Always consider getting down low because not only do the stems and gills have a lot of interest but the ground can provide a very pleasing haze. A camera with an articulating screen is most useful for this as it can save you from contorting yourself into uncomfortable positions and the resulting sore body parts, not to mention all the funny looks and comments you will get lying on the ground - I have lost count of the amount of people who approach me to make sure I am ok and have not had a stroke or seizure 😁. But this isn't the only way to capture the beauty of these natural sources, consider getting in very close for macro images or from above.  This Common Earth star below is shown best captured from above and compared to an unopened specimen. With fungi photography I find it harder to have leading lines in my compositions simply because of the size and nature of the genre, but frequently find myself using the rule of thirds more than any other compositions.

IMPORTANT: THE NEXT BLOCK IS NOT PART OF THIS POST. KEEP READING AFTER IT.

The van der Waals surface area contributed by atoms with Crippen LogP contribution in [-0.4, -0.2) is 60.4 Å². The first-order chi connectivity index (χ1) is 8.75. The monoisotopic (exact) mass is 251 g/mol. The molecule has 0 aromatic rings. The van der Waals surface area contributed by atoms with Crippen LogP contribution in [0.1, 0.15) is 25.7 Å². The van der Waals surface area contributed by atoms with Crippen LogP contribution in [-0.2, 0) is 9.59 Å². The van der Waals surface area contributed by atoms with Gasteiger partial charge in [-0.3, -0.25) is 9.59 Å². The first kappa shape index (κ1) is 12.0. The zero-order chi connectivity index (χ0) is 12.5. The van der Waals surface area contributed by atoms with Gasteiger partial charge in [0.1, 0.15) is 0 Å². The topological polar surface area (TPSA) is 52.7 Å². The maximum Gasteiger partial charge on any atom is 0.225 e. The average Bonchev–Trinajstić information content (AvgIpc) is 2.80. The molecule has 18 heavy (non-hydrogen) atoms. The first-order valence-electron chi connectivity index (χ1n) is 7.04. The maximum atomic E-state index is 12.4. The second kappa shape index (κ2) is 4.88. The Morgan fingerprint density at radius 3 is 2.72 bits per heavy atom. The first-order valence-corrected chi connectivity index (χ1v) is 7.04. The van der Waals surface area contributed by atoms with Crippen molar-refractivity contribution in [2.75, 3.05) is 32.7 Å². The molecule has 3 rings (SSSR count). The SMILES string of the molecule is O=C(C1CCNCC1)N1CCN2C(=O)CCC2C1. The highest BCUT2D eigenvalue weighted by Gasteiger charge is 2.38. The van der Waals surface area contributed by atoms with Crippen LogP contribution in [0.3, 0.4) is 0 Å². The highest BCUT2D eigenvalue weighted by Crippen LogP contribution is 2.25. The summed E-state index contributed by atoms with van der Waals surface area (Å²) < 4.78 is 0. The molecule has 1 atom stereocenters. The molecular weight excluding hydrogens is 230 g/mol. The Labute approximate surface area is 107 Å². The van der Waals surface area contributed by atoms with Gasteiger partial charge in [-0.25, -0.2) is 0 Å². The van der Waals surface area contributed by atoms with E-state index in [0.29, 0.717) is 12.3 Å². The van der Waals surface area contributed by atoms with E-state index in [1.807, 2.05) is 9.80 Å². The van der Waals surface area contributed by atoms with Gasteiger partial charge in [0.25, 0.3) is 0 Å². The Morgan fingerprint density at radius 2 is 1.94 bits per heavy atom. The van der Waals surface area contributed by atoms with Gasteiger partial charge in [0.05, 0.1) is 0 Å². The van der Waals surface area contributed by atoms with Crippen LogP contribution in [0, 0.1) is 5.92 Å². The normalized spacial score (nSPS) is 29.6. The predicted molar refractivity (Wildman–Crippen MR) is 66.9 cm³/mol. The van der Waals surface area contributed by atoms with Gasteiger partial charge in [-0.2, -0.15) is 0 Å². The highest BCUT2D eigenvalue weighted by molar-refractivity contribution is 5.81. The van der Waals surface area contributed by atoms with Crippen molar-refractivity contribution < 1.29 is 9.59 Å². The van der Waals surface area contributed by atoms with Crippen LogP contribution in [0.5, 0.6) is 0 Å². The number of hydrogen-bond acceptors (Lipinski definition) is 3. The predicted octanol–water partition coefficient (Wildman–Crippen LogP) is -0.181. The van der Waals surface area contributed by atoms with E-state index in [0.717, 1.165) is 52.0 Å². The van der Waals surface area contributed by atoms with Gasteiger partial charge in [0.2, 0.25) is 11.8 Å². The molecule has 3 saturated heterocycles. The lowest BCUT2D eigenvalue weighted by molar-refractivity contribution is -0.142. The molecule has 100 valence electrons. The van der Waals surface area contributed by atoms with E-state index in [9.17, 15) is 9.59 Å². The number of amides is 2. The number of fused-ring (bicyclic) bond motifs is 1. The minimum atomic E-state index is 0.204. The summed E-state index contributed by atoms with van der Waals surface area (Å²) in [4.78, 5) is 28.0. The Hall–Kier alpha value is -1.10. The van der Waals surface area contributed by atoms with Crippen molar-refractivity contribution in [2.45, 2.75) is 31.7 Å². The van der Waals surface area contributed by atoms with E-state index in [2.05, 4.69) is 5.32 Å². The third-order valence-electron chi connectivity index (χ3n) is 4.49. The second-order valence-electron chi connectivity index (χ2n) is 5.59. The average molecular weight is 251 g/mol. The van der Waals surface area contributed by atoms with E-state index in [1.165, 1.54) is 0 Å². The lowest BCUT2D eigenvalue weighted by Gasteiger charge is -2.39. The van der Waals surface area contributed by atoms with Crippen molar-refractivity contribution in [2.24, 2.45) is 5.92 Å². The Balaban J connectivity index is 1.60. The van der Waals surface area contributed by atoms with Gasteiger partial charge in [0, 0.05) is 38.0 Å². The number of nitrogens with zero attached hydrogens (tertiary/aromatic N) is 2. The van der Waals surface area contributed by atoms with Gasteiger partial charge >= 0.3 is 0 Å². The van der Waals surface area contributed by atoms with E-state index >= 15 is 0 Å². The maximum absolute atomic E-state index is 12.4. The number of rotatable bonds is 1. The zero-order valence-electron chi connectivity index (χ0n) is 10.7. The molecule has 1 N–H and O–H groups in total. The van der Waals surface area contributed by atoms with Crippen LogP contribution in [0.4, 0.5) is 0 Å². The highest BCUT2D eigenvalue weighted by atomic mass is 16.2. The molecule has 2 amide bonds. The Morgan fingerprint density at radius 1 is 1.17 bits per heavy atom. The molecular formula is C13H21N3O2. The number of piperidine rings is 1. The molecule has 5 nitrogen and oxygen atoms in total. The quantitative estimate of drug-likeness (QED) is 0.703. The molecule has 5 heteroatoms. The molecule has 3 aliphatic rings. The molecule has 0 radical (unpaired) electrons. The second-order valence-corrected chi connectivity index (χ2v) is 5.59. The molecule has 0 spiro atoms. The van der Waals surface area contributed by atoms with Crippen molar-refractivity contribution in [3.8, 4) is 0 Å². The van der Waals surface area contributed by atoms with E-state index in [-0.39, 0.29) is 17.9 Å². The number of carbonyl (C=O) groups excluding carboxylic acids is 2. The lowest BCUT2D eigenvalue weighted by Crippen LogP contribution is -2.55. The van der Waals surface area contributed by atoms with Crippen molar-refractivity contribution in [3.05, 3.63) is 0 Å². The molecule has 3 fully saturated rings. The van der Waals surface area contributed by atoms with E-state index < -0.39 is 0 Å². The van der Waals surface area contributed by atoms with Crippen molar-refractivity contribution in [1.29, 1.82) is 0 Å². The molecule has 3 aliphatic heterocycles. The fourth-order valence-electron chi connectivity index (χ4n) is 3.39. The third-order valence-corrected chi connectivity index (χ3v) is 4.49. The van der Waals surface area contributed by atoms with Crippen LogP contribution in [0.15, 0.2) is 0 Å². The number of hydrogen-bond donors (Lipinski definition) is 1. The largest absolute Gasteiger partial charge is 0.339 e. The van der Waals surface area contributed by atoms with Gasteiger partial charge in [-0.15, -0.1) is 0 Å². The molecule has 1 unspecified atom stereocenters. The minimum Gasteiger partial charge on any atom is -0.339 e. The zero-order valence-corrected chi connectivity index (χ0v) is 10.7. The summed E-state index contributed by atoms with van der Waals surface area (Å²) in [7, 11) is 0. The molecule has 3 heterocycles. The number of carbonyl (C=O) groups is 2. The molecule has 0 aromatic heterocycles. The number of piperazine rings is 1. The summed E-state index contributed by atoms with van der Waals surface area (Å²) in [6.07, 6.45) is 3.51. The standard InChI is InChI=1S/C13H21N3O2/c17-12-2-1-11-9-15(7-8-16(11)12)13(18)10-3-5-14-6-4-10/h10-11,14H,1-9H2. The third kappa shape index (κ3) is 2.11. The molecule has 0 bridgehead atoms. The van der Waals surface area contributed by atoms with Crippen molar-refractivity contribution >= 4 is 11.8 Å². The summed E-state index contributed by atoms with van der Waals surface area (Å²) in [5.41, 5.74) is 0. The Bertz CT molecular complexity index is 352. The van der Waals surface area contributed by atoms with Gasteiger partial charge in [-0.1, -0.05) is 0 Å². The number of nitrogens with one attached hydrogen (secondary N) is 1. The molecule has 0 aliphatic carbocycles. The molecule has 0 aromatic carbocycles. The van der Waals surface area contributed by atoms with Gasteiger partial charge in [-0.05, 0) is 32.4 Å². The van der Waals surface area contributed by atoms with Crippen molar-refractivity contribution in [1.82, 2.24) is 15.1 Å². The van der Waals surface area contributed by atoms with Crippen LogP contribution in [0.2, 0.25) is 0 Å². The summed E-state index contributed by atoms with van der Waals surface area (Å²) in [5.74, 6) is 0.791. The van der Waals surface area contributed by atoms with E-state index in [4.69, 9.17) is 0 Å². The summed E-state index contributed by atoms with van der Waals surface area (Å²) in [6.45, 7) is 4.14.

If the location of the mushroom and surrounding vegetation means good photography is out of the question then it may be acceptable to carefully  remove a specimen and relocate it.  I would suggest doing this as a last resort, only if it is identifiable and you are certain that it is not a rare fungi, and that it is fairly common in that vicinity. As the visible part of the mushroom is only the fruiting body of the organism, then picking one of a common type is much like picking one apple off a tree. This is where your tupperware box with damp tissue will come in handy for safe transportation to your chosen spot. Then you can use a piece of floristry wire or  cocktail stick to help reposition the mushroom into the ground without it falling over.